Manitoba has now passed peak tornado season, Hasell told CBC, and despite the multitude of photos flooding social media with sightings of funnel clouds and tornadoes lately, there have been fewer than normal.
"There are a whole bunch of different things that spin in our atmosphere," Hasell said Tuesday, adding not all rotating columns of air are alike.
"We appreciate the photos, it does help us see what you see. But at the same time I'd rather, instead of you taking photos, I'd really rather you take shelter because you can't tell the difference between [the different types of funnels]," Hasell said.
Here are the meteorological highlights:
Remember the 1996 movie Twister? Those storms would be the real deal, supercell tornadoes that originate from severe thunderstorms.
A tornado that struck near Elie, Man. on June 22, 2007 was rated as the strongest tornado recorded to that point in Canadian history and was the only EF-5-rated storm (see below) confirmed in the country.
Wind speeds were estimated at 420 to 510 km/h.
There have been no supercell tornadoes in Manitoba this year, which is what causes Hasell to reason that this has been a slow storm season.
These are the types of storms seen in the province this summer, and seen in the video above.
These tornadoes, although threatening, are much weaker than supercell tornadoes.
"When you're looking at these things, you can't always tell the difference between something that's going to be relatively benign to another that could be devastating," Hasell said.
These storms typically register as EF-0 on the Enhanced Fujita Scale, seen below.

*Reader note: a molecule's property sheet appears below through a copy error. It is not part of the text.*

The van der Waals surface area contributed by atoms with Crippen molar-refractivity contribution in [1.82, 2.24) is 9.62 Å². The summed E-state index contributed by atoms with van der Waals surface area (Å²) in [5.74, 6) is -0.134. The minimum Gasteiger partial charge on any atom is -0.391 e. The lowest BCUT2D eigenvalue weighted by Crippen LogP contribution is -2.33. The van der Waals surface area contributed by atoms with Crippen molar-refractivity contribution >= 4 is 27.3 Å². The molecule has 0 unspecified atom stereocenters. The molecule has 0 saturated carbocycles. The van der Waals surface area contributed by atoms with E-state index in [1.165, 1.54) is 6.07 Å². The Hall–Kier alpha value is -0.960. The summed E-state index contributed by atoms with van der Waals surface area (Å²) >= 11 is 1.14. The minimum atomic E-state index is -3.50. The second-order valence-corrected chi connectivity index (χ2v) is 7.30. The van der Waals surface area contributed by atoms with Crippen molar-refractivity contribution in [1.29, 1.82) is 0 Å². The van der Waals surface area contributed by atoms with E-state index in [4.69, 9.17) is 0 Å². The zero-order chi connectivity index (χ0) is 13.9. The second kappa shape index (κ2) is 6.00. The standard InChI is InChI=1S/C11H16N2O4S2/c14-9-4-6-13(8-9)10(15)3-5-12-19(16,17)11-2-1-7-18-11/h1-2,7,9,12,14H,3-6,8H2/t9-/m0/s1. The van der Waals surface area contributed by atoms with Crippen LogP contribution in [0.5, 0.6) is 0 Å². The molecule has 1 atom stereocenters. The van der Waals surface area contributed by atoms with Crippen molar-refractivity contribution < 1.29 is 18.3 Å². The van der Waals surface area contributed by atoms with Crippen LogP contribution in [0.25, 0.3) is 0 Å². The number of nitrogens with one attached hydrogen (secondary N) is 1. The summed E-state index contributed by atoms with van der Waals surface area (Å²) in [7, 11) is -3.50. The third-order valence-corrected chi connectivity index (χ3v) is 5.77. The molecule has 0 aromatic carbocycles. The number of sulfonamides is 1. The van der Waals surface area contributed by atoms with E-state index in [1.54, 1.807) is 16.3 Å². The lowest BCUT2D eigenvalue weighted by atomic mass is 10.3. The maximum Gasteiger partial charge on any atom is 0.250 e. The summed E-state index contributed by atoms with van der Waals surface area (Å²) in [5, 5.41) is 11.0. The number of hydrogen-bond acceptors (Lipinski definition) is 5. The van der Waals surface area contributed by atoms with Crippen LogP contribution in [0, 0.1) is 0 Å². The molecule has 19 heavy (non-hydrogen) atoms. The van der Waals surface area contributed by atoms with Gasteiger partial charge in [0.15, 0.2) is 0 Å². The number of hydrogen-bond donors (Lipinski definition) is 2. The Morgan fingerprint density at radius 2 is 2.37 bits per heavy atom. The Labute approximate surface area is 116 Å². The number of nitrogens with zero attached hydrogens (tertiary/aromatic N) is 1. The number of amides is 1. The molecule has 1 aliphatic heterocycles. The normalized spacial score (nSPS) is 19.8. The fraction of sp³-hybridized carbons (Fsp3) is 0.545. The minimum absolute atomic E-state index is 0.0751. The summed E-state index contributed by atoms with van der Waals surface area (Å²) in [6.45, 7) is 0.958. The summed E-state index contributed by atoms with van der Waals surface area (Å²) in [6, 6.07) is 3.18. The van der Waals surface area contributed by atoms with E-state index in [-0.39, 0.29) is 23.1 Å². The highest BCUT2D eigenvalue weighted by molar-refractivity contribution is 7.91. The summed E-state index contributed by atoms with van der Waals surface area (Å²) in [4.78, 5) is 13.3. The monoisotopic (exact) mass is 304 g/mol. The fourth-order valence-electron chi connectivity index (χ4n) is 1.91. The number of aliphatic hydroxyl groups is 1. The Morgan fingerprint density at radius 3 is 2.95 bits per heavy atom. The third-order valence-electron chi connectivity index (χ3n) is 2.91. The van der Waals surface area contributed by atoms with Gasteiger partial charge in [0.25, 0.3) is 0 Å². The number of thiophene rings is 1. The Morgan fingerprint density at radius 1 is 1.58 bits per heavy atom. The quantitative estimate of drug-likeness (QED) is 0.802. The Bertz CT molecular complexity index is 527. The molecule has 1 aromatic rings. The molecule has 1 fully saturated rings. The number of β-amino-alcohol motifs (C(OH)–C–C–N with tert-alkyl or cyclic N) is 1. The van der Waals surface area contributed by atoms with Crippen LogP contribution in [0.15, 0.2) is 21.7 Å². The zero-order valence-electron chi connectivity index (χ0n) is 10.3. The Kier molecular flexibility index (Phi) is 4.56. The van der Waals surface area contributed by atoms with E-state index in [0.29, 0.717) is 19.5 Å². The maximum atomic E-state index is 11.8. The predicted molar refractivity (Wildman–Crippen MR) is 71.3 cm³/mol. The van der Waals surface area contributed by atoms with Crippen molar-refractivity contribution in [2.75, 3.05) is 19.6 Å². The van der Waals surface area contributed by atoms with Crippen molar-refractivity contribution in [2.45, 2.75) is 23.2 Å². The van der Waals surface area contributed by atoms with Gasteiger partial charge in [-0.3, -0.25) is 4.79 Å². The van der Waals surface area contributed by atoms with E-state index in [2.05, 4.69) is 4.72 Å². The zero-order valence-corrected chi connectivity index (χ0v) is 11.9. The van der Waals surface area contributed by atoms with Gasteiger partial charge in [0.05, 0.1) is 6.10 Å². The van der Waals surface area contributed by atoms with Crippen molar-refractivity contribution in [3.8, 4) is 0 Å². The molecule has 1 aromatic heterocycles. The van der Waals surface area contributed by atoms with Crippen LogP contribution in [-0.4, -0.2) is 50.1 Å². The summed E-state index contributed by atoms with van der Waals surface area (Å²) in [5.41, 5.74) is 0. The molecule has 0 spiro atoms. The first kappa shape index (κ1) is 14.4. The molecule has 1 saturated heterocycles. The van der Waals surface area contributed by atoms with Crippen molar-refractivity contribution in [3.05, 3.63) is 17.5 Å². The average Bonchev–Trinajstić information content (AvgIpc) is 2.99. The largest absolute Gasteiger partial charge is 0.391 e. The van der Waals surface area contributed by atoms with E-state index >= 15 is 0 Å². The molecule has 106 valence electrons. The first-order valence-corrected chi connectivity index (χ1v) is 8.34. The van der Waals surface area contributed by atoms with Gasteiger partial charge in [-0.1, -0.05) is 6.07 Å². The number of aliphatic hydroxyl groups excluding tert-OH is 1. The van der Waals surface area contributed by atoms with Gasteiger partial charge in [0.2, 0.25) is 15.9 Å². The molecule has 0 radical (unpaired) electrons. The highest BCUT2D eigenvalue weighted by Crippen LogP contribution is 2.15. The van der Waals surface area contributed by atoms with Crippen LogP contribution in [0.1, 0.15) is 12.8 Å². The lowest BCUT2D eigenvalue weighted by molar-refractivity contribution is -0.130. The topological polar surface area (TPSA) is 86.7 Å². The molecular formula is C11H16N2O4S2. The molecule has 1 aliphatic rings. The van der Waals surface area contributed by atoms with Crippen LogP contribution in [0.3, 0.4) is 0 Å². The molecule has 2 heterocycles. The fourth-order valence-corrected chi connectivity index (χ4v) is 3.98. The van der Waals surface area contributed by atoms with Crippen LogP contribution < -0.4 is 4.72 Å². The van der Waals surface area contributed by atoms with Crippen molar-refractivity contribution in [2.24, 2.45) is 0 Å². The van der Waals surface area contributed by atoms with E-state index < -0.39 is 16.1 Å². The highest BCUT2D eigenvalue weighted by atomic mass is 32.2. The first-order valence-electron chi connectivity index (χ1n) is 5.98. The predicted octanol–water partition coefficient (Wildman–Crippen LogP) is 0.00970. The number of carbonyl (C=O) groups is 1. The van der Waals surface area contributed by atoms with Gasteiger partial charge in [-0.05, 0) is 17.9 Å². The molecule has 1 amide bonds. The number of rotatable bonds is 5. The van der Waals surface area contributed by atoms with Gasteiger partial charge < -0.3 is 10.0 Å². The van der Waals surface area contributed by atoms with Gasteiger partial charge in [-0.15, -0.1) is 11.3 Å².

There have been six landspout tornadoes confirmed by Environment Canada in Manitoba so far this summer, with three of them in June. This is a pretty typical number to see at this point in the storm season, Hasell told CBC.
Damage associated with a tornado of this type typically involves broken branches or a few loose shingles.
Regardless of the strength of a tornado, if it occurs over water, it earns the "waterspout" tornado designation, Hasell said.
She confirmed that Environment Canada had counted one waterspout tornado so far this summer over Lake Winnipeg.
Any type of cloud that takes a cylindrical shape is called a funnel cloud.
"This is the problem with English," Hasell said, adding he wished that at some point clarifying language had been introduced.
A funnel cloud could be a precursor to something like a supercell tornado, or it could be caused by something as simple as a low-pressure system, Hasell said.
There have been 14 funnel clouds reported to Environment Canada this summer, which is also on par with an average season, she said.
On April 1, 2013, Environment Canada adopted the Enhanced Fujita Scale — or EF-Scale — to measure the strength of a tornado (it had been in use in the U.S. since February of 2007).
It uses speed of winds for classification as well as damage caused; not damage potentially caused, Hasell clarified. So if a tornado touches down in a deserted area, it will almost certainly be rated lower.